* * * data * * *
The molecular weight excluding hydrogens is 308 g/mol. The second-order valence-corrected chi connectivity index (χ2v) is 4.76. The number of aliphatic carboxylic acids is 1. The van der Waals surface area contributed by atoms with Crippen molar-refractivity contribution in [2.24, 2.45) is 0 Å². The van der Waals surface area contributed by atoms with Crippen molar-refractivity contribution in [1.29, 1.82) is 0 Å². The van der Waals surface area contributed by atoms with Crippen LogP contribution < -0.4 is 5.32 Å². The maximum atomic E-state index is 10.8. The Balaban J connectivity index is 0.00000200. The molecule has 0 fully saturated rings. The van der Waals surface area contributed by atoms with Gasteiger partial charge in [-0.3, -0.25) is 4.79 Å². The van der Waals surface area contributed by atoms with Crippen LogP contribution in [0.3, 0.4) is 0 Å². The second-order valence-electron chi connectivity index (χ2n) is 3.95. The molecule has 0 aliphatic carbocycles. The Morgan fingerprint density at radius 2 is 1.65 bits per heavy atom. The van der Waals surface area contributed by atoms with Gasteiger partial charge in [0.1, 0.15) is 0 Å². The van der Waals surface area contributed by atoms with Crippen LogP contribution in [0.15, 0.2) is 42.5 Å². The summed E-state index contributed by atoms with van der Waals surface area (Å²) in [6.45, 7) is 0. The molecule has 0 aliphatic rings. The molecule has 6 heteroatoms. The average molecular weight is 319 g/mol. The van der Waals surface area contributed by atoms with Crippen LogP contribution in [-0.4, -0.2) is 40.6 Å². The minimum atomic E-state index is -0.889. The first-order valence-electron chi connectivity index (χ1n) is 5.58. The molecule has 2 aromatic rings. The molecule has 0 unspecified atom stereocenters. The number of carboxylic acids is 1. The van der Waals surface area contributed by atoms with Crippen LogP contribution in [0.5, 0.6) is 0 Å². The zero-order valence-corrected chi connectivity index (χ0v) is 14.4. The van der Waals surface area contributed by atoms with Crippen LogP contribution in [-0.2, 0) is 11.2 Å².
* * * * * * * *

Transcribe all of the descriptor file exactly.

The molecular weight excluding hydrogens is 308 g/mol. The second-order valence-corrected chi connectivity index (χ2v) is 4.76. The number of aliphatic carboxylic acids is 1. The van der Waals surface area contributed by atoms with Crippen molar-refractivity contribution in [2.24, 2.45) is 0 Å². The van der Waals surface area contributed by atoms with Crippen molar-refractivity contribution in [1.29, 1.82) is 0 Å². The van der Waals surface area contributed by atoms with Crippen LogP contribution < -0.4 is 5.32 Å². The maximum atomic E-state index is 10.8. The Balaban J connectivity index is 0.00000200. The molecule has 0 fully saturated rings. The van der Waals surface area contributed by atoms with Gasteiger partial charge in [-0.3, -0.25) is 4.79 Å². The van der Waals surface area contributed by atoms with Crippen LogP contribution in [0.3, 0.4) is 0 Å². The second-order valence-electron chi connectivity index (χ2n) is 3.95. The molecule has 0 aliphatic carbocycles. The Morgan fingerprint density at radius 2 is 1.65 bits per heavy atom. The van der Waals surface area contributed by atoms with Gasteiger partial charge in [0.1, 0.15) is 0 Å². The van der Waals surface area contributed by atoms with Crippen LogP contribution in [0.15, 0.2) is 42.5 Å². The summed E-state index contributed by atoms with van der Waals surface area (Å²) in [6.45, 7) is 0. The molecule has 0 aliphatic rings. The molecule has 6 heteroatoms. The average molecular weight is 319 g/mol. The van der Waals surface area contributed by atoms with Crippen LogP contribution in [-0.4, -0.2) is 40.6 Å². The minimum atomic E-state index is -0.889. The first-order valence-electron chi connectivity index (χ1n) is 5.58. The molecule has 2 aromatic rings. The molecule has 0 unspecified atom stereocenters. The number of carboxylic acids is 1. The van der Waals surface area contributed by atoms with Crippen LogP contribution in [0.5, 0.6) is 0 Å². The zero-order valence-corrected chi connectivity index (χ0v) is 14.4. The van der Waals surface area contributed by atoms with Crippen LogP contribution in [-0.2, 0) is 11.2 Å².